But more than that, look at what the snort does. The snort — operated by a human being — returns baby bird to the safety of its nest.

“Are you my mother?
Are you the creating one?
Are you present in our every encounter with creation?
Is your love embedded in the bird, the cat, the dog, and even the snort?

Like the animals in the children’s book and like the Moabites and the Israelites we are all embedded with the image of God.

We are all one family within the divine one who created and creates.

The immigrant and the long-time resident, the city dweller and the Condonite, brown people and pink people, gay and straight, gendered and transgendered, tall and short, bird and snort, Muslim and Buddhist, and even Moabite and Israelite are all created within the divine image of God.

That divinity within us? That divinity is love. That divinity is the one we call God and others call Elohim, Spirit, Supreme Being, Vishnu, or Allah.

“Are you my mother?
Are you the creating one?
Are you the source of all that is?”

Notice how Naomi refers to her daughters-in-law Orpah and Ruth when she pleads for them to return to their biological families and take care of themselves:

Turn back, my daughters…No, my daughters. Ruth 1:12a, 13a CEB

To the immigrant Naomi, Ruth and Orpah are daughters. Likewise to Ruth, the immigrant Naomi is beloved. Listen again to what she says to Naomi at the end or our reading today:

“Don’t urge me to abandon you, to turn back from following after you. Wherever you go, I will go; and wherever you stay, I will stay.

Your people will be my people, and your God will be my God. 17 Wherever you die, I will die, and there I will be buried.” Ruth 1:16-17a CEB

The immigration status, the question of who is inside and who is outside is irrelevant to Ruth, to Naomi, and to God.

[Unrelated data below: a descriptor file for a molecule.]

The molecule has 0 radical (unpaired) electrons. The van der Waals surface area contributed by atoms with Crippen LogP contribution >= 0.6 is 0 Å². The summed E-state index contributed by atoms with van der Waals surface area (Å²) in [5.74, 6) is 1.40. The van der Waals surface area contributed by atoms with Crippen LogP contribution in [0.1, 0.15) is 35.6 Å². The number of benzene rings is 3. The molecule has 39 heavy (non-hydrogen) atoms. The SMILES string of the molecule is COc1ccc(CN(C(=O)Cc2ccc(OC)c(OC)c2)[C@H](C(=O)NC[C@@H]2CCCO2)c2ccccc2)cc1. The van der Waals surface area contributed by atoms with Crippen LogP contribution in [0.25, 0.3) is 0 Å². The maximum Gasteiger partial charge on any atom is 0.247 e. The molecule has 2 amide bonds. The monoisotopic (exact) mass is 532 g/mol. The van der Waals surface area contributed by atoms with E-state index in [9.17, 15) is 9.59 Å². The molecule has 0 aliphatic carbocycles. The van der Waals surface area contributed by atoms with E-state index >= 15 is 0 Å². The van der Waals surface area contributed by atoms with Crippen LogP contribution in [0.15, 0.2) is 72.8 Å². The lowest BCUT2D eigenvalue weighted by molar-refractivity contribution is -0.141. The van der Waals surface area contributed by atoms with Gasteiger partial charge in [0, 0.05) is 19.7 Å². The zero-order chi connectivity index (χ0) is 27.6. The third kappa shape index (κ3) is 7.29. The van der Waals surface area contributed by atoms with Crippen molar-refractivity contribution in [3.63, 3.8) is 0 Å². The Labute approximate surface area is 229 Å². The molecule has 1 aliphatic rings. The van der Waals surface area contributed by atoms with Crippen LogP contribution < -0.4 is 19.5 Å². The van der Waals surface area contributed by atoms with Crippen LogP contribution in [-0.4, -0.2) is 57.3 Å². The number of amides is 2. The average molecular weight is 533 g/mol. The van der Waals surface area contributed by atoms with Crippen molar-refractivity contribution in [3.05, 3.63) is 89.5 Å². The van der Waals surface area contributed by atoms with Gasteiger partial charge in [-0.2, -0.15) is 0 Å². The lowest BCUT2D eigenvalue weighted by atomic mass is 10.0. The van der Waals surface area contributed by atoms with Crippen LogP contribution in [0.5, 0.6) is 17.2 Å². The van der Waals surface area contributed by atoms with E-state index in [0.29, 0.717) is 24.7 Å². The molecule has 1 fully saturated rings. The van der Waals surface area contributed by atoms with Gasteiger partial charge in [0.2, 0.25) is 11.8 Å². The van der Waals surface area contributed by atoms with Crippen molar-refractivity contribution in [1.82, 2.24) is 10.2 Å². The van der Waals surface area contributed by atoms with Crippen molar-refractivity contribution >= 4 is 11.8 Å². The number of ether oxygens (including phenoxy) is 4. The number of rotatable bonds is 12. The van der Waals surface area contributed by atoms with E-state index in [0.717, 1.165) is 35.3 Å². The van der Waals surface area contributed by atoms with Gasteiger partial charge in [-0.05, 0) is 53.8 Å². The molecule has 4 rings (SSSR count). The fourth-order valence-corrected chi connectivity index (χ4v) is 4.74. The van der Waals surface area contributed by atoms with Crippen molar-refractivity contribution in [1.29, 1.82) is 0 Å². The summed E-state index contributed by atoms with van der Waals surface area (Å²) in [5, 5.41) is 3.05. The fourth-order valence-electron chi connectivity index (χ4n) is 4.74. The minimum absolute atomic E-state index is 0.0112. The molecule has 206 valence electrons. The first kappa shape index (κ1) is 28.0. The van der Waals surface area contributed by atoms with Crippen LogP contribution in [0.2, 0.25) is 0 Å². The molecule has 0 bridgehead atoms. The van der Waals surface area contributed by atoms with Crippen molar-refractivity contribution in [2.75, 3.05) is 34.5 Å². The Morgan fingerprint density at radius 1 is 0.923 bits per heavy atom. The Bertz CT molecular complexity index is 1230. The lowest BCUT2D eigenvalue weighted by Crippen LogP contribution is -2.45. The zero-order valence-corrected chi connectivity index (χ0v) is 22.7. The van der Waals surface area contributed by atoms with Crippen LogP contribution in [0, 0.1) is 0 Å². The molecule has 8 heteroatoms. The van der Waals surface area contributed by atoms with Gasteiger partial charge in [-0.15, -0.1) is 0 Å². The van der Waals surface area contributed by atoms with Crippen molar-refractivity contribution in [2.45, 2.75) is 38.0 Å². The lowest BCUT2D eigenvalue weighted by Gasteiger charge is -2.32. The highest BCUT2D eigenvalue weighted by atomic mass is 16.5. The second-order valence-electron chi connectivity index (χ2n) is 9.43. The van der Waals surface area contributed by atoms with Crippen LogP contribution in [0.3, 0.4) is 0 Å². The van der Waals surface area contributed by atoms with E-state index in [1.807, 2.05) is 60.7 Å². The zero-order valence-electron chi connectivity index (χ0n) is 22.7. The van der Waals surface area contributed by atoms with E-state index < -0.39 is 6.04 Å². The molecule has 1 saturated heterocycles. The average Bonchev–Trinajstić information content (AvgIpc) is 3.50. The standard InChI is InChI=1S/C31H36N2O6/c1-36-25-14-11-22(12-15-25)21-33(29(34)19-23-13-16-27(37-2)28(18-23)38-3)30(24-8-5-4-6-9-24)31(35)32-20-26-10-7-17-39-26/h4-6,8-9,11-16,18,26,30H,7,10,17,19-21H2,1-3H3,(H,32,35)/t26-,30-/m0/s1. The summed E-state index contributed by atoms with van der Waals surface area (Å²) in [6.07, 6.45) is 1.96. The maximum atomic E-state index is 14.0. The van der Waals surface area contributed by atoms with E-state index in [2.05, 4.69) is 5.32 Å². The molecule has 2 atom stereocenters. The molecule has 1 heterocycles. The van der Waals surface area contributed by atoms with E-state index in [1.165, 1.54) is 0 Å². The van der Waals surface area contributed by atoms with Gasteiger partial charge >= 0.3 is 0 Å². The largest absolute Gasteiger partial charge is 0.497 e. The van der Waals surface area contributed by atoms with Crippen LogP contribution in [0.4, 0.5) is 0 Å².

Though many of us in this room wish that our families were closer to us or that we could spend more time together, we mustn’t forget the lesson of Naomi and Ruth.

Are you my mother? Naomi is Ruth’s mother, her family, not because of biology but because of love, because of the divine one who connects them.

God is our mother. God is the creating one and the source of all that is. God is the love within and between. 

God is the love that binds humanity and creation together. God is the love that binds immigrant and citizen together as one.



See also Are You My Mother: Call to Worship and Confession of Sin

Tim is a runner, a hiker, a devoted husband, a father of two adult children, and their spouses, and a grandfather of four perfect children. A former early childhood educator, Tim is an ordained minister in the Christian Church (Disciples of Christ). He has served as pastor of both Disciples and United Church of Christ congregations. As we enter what we hope is the final phase of the pandemic, Tim is beginning a journey of rediscovering himself and discerning next steps. He writes from his home in Albany, Oregon and wherever the Spirit lures him.

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Posted in Ezekiel, Ezekiel 16, Ezekiel 16:49, Leviticus, Leviticus 19, Leviticus 19:33-34, Old Testament, Ruth, Ruth 1, Ruth 1:1-17, Sermon

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All materials by Tim Graves unless otherwise noted. Creative Commons License BY-NC-ND 3.0